I am really likin’ this project. Definately a ‘do-again’.
These are built as three dimensional pieces, but some of them look quite different and wonderful when photographed from above. This flattens the image, but I have included those as additional photographs in this gallery.
I knew I had to try building one before attempting to teach this class! Would the glue hold quickly enough so the kids wouldn’t get frustrated with pieces of cardboard falling down? Could they build upon other pieces in a single class?
I got the idea for this project from one of my favourite blogs, There’s a Dragon in My Art Room (look for the link at the end of this). Phyl suggested using Elmer’s Glue-All, which dries faster and is stronger BUT, uh, we do not have that in OUR Art Room. Sooo, the kids had to practise their numbers and count to twenty while holding each piece they glued. For the most part, it worked! There were a few who got a little ambitious too fast, and didn’t count quite to twenty …
Class One: I spilled small pieces of corrugated cardboard in the center of their tables, cuttings from other class projects; they could also cut their own from other cardboard scroungings on hand. I demonstrated how they could attach the pieces by putting glue on the edges, intersecting with other pieces at different angles, and using what is in place to give stability. Once they started to see their sculptures forming, some of them really began to use their imaginations. “What it would be like to be really small and walk into the ‘hidey places’ they created and even climb through their sculptures?” Love that!
Class Two: I had them paint their sculptures all white, using the school paint on hand. This I would do differently next time. The school white just wasn’t strong enough to cover the brown of the cardboard, and the resulting colours just didn’t “pop” the way they could have. My suggestion? Invest in some cheap white house paint, make sure they have smocks on, and put newspaper down on the tables. Better.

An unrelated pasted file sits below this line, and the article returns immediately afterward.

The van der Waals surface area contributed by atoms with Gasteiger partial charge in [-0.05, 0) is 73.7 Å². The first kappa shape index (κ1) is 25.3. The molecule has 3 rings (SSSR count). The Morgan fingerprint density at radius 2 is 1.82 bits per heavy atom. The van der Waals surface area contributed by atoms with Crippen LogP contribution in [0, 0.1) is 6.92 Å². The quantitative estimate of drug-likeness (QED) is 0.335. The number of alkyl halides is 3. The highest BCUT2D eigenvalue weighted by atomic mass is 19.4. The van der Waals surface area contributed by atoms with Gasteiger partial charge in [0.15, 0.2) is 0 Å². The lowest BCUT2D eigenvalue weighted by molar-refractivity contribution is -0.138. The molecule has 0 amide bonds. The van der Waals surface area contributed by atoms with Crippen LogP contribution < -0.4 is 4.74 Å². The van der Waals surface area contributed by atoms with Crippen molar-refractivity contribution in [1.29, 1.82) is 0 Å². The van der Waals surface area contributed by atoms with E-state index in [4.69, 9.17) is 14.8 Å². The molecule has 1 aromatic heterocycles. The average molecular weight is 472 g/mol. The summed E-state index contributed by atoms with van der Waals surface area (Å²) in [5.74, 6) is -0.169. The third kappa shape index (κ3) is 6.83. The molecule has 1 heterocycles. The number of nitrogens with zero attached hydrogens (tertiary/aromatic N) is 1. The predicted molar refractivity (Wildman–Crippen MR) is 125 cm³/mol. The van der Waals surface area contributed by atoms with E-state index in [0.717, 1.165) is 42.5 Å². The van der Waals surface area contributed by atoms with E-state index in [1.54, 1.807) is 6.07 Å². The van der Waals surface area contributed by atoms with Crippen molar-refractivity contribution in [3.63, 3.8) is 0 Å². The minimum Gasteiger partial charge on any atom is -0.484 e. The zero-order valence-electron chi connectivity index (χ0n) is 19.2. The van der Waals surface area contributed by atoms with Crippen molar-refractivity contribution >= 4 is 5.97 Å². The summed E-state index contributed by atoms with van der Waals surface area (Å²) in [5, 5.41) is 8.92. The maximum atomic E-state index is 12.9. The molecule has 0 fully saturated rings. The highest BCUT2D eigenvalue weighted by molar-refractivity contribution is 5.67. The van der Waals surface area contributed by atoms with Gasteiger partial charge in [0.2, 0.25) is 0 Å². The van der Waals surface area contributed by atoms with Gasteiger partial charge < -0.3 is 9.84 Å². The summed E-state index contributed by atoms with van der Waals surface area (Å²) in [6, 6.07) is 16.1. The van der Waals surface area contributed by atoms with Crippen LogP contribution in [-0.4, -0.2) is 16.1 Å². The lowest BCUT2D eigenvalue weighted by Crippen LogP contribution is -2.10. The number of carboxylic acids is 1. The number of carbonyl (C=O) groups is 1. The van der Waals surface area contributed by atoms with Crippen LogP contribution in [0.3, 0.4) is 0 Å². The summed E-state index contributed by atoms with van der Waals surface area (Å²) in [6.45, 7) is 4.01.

PS: I also had them paint two diagonal lines corner to corner on the bottom of the base, to keep it from curling up. (You can see the ones where that got missed.) We used the hair dryers to speed the drying all over, then: colour!
I showed them that they could paint each of the cardboard pieces a different colour/pattern; they could extend that onto the base, or they could paint the base a different colour. I suggested that they try to keep the different cardboard planes/parts as different, and not to paint them all the same. Colour mixing was fine, and putting flat colours with patterns really work well. So, they had at it …
I am quite pleased with the results, and I think they were, too! We don’t have a display case for 3D work, so I hung them on the bulletin board in the hallway, using black netting to help fasten them. Wowsers!
Winter 2012 / Parliament Oak School
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